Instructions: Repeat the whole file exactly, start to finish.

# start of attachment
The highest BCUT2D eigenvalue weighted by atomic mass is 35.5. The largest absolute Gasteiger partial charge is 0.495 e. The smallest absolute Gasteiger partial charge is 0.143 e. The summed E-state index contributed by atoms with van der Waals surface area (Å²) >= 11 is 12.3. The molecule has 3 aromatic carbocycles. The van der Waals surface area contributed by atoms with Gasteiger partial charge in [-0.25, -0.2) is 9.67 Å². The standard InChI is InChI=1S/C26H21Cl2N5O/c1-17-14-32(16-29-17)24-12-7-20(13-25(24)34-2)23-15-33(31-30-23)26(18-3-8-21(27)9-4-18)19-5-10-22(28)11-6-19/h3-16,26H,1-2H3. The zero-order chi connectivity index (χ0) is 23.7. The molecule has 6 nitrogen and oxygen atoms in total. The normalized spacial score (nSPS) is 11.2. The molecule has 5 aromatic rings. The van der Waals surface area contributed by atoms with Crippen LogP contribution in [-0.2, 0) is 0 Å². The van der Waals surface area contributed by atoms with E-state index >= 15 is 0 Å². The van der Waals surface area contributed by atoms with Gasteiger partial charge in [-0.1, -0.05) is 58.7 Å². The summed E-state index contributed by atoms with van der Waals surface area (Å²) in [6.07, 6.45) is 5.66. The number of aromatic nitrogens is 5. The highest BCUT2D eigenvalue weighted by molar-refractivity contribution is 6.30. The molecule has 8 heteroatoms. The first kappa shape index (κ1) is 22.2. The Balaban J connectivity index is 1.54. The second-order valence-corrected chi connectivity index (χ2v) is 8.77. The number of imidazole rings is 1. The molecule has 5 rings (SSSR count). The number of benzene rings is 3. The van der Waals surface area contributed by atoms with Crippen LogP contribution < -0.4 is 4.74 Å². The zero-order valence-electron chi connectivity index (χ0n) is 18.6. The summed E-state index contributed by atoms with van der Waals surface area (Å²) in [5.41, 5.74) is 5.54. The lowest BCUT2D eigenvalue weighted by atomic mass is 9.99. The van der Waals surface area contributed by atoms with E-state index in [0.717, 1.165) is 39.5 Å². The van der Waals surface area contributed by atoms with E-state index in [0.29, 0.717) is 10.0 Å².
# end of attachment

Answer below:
The highest BCUT2D eigenvalue weighted by atomic mass is 35.5. The largest absolute Gasteiger partial charge is 0.495 e. The smallest absolute Gasteiger partial charge is 0.143 e. The summed E-state index contributed by atoms with van der Waals surface area (Å²) >= 11 is 12.3. The molecule has 3 aromatic carbocycles. The van der Waals surface area contributed by atoms with Gasteiger partial charge in [-0.25, -0.2) is 9.67 Å². The standard InChI is InChI=1S/C26H21Cl2N5O/c1-17-14-32(16-29-17)24-12-7-20(13-25(24)34-2)23-15-33(31-30-23)26(18-3-8-21(27)9-4-18)19-5-10-22(28)11-6-19/h3-16,26H,1-2H3. The zero-order chi connectivity index (χ0) is 23.7. The molecule has 6 nitrogen and oxygen atoms in total. The normalized spacial score (nSPS) is 11.2. The molecule has 5 aromatic rings. The van der Waals surface area contributed by atoms with Crippen LogP contribution in [-0.2, 0) is 0 Å². The van der Waals surface area contributed by atoms with E-state index >= 15 is 0 Å². The van der Waals surface area contributed by atoms with Gasteiger partial charge in [-0.1, -0.05) is 58.7 Å². The summed E-state index contributed by atoms with van der Waals surface area (Å²) in [6.07, 6.45) is 5.66. The number of aromatic nitrogens is 5. The highest BCUT2D eigenvalue weighted by molar-refractivity contribution is 6.30. The molecule has 8 heteroatoms. The first kappa shape index (κ1) is 22.2. The Balaban J connectivity index is 1.54. The second-order valence-corrected chi connectivity index (χ2v) is 8.77. The number of imidazole rings is 1. The molecule has 5 rings (SSSR count). The number of benzene rings is 3. The van der Waals surface area contributed by atoms with Crippen LogP contribution < -0.4 is 4.74 Å². The zero-order valence-electron chi connectivity index (χ0n) is 18.6. The summed E-state index contributed by atoms with van der Waals surface area (Å²) in [5.41, 5.74) is 5.54. The lowest BCUT2D eigenvalue weighted by atomic mass is 9.99. The van der Waals surface area contributed by atoms with E-state index in [0.717, 1.165) is 39.5 Å². The van der Waals surface area contributed by atoms with E-state index in [0.29, 0.717) is 10.0 Å².